Results: Wasting was associated with lack of knowledge on minimum meal frequency (adjusted odds ratio = 2.4, CI 1.14 - 5.11), minimum dietary diversity (adjusted odds ratio = 0.23, CI 0.055 - 0.981) and protected source of drinking water (adjusted odds ratio = 0.50, CI 0.26-0.93).

Conclusion: Wasting was more increased among children whose mothers were without knowledge on minimum meal frequency of complementary feeding, but more prevented in children having met minimum dietary diversity and in children from household with protected source of drinking water.

Keywords: Acute Malnutrition; Children 6 - 23 Months; Complementary Feeding Practices; Democratic Republic of the Congo; Nutritional Status



  1. Motee A and Jeewon R. “Importance of Exclusive Breast Feeding and Complementary Feeding Among Infants”. Current Research in Nutrition and Food Science2 (2014): 56-72.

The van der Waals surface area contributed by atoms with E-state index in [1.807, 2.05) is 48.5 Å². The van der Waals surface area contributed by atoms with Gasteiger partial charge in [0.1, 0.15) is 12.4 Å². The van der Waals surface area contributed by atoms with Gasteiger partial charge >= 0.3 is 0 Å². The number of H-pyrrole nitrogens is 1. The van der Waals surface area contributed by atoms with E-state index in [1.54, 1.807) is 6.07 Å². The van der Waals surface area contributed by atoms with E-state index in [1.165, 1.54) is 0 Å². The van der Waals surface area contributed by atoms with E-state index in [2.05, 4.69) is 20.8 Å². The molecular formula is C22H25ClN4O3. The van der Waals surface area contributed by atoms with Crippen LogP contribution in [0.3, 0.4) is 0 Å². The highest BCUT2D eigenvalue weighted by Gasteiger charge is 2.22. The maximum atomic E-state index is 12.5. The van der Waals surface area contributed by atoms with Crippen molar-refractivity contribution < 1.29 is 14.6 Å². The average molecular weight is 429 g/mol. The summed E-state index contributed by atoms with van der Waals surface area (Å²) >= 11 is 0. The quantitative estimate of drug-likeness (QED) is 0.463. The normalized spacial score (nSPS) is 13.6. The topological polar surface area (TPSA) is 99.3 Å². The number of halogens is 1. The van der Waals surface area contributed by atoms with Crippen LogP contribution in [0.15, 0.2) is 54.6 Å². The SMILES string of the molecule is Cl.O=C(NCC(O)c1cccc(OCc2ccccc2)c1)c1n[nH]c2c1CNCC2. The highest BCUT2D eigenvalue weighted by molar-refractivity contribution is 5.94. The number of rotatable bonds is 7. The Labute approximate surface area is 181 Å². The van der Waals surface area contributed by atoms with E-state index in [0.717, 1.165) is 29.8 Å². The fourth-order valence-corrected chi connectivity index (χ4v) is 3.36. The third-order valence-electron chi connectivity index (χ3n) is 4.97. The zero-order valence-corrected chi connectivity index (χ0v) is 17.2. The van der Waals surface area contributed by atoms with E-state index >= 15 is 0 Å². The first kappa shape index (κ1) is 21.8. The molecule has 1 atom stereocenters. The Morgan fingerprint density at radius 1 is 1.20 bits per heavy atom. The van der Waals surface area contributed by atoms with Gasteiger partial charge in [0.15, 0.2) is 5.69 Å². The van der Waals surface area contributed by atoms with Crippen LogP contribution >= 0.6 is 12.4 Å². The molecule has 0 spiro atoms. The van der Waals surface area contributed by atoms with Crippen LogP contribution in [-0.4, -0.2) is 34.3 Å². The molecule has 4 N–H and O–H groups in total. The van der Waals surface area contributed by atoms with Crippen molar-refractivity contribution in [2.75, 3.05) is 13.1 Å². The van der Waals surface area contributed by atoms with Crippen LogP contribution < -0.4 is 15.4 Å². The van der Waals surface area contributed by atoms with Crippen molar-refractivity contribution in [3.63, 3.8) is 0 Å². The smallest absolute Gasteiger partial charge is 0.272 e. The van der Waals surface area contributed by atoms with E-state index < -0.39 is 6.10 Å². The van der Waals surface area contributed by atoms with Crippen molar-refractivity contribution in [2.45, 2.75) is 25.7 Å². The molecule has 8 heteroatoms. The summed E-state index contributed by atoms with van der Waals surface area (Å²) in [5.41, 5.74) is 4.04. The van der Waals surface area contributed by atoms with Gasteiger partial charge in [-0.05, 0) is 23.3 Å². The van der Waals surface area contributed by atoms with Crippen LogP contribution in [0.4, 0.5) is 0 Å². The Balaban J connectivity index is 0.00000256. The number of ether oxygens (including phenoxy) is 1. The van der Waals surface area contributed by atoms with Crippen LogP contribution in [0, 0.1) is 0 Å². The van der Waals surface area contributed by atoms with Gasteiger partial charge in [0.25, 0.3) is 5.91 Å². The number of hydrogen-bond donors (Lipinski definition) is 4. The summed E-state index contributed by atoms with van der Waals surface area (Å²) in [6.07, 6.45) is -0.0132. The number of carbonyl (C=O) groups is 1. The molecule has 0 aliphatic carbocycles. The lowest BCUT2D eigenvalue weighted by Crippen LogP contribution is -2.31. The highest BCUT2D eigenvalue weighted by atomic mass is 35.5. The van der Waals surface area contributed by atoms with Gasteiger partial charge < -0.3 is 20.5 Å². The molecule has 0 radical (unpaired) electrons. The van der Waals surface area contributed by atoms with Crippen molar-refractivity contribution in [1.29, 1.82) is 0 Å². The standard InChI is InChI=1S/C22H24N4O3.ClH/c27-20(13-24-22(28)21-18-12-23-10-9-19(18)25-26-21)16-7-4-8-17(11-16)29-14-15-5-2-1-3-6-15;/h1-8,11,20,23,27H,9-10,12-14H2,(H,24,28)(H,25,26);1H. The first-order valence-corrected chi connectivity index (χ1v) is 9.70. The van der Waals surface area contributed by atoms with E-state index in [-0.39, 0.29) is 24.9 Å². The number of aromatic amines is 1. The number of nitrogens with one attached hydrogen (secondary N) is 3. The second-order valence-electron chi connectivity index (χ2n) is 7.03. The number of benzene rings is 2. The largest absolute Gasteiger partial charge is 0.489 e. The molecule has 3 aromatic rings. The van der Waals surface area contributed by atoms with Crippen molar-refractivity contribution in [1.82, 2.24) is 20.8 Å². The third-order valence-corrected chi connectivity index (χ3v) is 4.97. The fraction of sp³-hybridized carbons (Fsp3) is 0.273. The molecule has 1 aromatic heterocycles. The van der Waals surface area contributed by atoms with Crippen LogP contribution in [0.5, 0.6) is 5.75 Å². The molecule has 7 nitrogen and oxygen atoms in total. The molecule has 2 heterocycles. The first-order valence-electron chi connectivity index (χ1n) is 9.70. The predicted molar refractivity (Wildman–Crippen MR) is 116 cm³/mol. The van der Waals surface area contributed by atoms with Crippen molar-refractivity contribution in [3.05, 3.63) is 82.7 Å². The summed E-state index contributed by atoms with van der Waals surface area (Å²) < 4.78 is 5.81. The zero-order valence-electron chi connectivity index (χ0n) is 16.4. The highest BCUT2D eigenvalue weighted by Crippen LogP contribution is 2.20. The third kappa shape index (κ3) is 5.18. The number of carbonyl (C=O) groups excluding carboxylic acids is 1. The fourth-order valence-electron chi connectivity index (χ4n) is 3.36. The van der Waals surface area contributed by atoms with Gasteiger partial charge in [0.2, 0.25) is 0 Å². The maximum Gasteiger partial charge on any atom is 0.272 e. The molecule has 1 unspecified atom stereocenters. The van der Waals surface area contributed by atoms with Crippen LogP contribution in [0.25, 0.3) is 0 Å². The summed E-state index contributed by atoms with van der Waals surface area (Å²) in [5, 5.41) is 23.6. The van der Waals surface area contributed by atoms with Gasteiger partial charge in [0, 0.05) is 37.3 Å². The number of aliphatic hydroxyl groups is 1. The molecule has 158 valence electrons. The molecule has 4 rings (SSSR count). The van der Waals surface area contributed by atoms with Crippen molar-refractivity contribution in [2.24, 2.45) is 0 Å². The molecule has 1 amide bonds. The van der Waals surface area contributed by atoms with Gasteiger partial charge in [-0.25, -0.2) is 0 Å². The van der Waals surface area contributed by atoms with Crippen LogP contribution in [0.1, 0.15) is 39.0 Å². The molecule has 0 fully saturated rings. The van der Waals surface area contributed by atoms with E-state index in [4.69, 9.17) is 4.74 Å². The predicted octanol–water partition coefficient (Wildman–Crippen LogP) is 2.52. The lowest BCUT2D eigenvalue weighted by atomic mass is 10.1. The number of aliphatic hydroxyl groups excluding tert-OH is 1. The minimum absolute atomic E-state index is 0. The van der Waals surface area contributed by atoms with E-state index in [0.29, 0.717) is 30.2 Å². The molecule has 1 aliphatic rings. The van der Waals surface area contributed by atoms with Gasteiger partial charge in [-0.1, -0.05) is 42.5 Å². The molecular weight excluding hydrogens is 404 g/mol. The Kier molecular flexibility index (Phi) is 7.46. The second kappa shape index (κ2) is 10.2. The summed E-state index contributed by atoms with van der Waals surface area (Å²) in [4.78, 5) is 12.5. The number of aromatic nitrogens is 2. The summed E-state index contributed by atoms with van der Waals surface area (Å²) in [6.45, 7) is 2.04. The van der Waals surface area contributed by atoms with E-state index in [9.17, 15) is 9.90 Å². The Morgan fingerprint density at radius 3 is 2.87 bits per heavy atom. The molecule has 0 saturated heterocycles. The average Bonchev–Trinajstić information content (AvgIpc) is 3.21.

2. Liatard M., et al. “Fiches techniques Alimentation du nourrisson et du jeune enfant”. Minisante, Pronanut (2014): 1-2.
  3. Rao S., et al. “Study of complementary feeding practices among mothers of children aged six months to two years - A study from coastal south India”. Australasian Medical Journal 5 (2011): 252-257.
  4. Issaka AI., et al. “Determinants of inadequate complementary feeding practices among children aged 6-23 months in Ghana”. Public Health Nutrition4 (2014): 669-678.
  5. Issaka AI., et al. “Practices among children aged 6-23 months in four Anglophone West African countries” (2015).
  6. Butha ZA and Salam RA. “While poverty and socioeconomic inequity remains an important factor, in many cases, the presence of micronutrient deficiency is a factor of diet quality”. Global Nutrition Epidemiology and Trends 61 (2012): 19-27.